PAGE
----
Fallen Tunisian autocrat Zine El-Abidine Ben Ali dies

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Ben Ali and his wife Leila mark the 20th anniversary of Ben Ali's presidency, in Rades, outside Tunis in 2007. (AP)
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Tunisia's President Zine al-Abidine Ben Ali waves to supporters after he took the oath at the national assembly in Tunis November 12, 2009. (Reuters)
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Ben Ali welcomes Palestinian leader Yasser Arafat prior to their talks in Tunis in 2001. (AP)
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President Bush shakes hands with Ben Ali in the Oval Office of the White House in Washington in 2004. (AP)
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Former Tunisian President Habib Ben Ali Bourguiba (R) shakes hands with his then prime minister Ben Ali (L) in 1986. (AFP)
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Ben Ali waves to the crowd upon arrival in Rades stadium where he delivered his speech on the 50th anniversary of independence of Tunisia from France in 2006. (AFP)
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Ben Ali (C) is greeted by France's President Nicolas Sarkozy (L) and Egypt's President Hosni Mubarak as he arrives at the EU-Mediterranean summit in Paris, July 13, 2008. (Reuters)
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Ben Ali poses for an official picture in front of the Tunisian flag in 1988. (AFP)
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Ben Ali meets Libya's leader Muammar Qaddafi as they pose for a family photo during the third European Union-Africa summit in Tripoli in 2010. (Reuters)
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Children welcome Tunisian President Ben Ali in 2008 as he arrives to a meeting marking the 21st anniversary of his accent to power in Tunis. (AP)
Updated 20 September 2019

Fallen Tunisian autocrat Zine El-Abidine Ben Ali dies

  • Ben Ali was the first of several Arab leaders to be driven from power during regional uprisings
  • Ben Ali ruled the North African country from 1987 until 2011

TUNIS: Former Tunisian president Zine El-Abidine Ben Ali, the first leader to be toppled by the Arab Spring revolts, died on Thursday in Saudi Arabia.
"We had confirmation of his death 30 minutes ago," Tunisia's foreign ministry said, without giving further details.
The 83-year-old's lawyer, Mounir Ben Salha, confirmed the news, citing family members and Ben Ali's doctor.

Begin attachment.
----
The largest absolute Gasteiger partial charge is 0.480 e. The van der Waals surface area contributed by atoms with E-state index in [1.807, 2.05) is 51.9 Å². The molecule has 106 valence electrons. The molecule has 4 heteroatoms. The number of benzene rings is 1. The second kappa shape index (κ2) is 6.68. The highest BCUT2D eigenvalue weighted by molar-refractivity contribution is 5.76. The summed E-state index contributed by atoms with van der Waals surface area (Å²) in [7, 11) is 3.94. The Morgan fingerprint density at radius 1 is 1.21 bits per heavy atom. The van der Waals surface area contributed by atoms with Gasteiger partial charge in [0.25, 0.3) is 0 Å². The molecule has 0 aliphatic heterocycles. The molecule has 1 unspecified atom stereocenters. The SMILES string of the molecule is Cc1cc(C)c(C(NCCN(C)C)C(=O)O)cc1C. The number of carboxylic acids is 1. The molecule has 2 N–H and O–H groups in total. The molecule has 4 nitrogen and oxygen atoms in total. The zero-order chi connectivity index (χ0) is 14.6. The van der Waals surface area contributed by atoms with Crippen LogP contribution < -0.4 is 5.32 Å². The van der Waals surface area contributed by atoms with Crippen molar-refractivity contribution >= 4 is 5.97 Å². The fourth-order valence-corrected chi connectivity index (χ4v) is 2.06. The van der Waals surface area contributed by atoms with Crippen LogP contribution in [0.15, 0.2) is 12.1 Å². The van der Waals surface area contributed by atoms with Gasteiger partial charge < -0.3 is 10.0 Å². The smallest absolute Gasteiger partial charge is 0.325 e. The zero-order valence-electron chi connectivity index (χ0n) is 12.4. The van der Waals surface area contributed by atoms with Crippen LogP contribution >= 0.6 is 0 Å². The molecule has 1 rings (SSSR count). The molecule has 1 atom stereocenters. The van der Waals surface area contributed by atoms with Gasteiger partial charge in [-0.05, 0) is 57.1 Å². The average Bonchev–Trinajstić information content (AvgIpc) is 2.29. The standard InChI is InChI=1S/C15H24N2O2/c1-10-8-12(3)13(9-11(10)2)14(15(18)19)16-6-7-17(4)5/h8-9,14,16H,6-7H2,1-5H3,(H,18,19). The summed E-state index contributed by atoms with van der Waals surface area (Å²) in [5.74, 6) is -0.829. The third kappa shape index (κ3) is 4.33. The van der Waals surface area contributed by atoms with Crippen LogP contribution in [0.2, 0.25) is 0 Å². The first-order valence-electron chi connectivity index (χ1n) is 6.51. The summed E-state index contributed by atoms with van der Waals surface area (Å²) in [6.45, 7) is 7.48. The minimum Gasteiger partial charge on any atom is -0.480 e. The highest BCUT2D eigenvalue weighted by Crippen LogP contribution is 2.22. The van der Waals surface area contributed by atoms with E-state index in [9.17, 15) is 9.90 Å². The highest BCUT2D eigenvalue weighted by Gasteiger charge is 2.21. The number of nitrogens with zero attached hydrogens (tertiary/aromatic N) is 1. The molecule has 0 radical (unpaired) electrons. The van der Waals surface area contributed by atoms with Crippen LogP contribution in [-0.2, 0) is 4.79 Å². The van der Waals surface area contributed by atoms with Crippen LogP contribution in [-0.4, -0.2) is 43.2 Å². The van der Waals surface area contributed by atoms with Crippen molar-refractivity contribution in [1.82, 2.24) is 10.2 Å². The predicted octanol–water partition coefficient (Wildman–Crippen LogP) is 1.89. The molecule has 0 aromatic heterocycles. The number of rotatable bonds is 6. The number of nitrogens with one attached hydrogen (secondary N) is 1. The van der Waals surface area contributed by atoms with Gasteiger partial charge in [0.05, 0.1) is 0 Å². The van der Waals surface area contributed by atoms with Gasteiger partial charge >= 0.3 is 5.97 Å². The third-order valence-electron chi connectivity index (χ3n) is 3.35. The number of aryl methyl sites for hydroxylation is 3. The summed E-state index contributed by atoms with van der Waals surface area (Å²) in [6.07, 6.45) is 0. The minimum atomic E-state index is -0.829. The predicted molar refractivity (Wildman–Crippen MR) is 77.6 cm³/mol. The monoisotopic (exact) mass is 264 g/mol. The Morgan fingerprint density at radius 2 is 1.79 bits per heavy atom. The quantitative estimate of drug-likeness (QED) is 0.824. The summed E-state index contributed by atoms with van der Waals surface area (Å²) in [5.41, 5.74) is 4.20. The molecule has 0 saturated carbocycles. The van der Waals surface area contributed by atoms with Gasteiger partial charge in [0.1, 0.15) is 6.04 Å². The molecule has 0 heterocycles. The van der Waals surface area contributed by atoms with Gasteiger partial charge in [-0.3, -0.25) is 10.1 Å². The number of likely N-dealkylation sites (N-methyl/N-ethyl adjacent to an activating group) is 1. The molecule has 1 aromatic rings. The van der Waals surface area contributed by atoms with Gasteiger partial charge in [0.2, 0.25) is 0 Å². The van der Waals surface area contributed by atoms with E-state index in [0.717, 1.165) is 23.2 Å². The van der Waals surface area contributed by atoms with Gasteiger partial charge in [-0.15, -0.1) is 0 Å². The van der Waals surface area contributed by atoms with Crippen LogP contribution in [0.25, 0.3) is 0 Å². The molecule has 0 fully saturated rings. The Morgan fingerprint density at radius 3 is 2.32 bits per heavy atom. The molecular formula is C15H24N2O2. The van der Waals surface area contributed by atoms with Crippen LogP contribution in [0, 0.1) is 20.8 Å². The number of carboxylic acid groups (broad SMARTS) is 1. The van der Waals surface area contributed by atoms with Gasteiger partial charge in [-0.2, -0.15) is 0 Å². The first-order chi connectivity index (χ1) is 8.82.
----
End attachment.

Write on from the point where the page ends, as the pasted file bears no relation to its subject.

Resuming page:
Ben Ali, who ruled his North African country from 1987 until 2011, was viewed by some as a bulwark against extremism, but faced criticism for muzzling the opposition and his reluctance to embrace democracy.
Eventually, growing frustration over unemployment and high prices snapped.
In late 2010, after a young trader died when he set himself on fire, protests erupted across the country and sparked a deadly clampdown.
Ben Ali fled Tunisia on Jan. 14, 2011 and sought exile in Saudi Arabia.
His rapid departure sparked a string of similar uprisings across the region, toppling Egyptian and Libyan strongmen Hosni Mubarak and Moamer Qaddafi.
The turmoil triggered what was to become Syria's devastating eight-year war.
In mid-2012, Ben Ali was sentenced in absentia to life in jail for his role in the deaths of protesters during the uprising that ousted him.
Ben Ali is survived by six children; three daughters by a first marriage and two daughters and a son by Leila Trabelsi.


Israeli lawmakers submit bill to dissolve parliament

Updated 13 min 52 sec ago

Israeli lawmakers submit bill to dissolve parliament

  • Israel has been mired in political deadlock for months
  • Lawmakers from the rival sides together tabled the bill

JERUSALEM: Israeli legislators submitted a bill Tuesday that would dissolve parliament and trigger unprecedented third national elections in less than a year.
Israel has been mired in political deadlock for months.
With the two largest parties, Likud and Blue and White, unable to form a power-sharing agreement ahead of a Wednesday deadline, lawmakers from the rival sides together tabled the bill.
It is expected to go to a vote in parliament on Wednesday, setting the date for the next election on March 2.
“Under the exceptional circumstances that have emerged, and after two adjacent election campaigns in which no government was formed, the dissolution of the 22nd Knesset is being proposed,” the bill reads.
Neither Prime Minister Benjamin Netanyahu nor his main rival Benny Gantz have been able to form a coalition government after two inconclusive elections. Polls have predicted the third vote is unlikely to produce dramatically different results.
The legislation is something of a formality. The allotted period for forming a government following September’s election expires at midnight on Wednesday. Without a coalition deal, elections would have been automatically triggered later in March.
Each of this year’s elections, and their subsequent coalition jockeying, have largely been a referendum on Netanyahu, who was recently indicted for bribery, breach of trust and fraud in three corruption affairs.
Blue and White’s Gantz has refused to sit in a Netanyahu-led coalition, citing the long-serving leader’s legal troubles. Netanyahu has refused to step down, still overwhelmingly backed by his Likud party and his adoring base.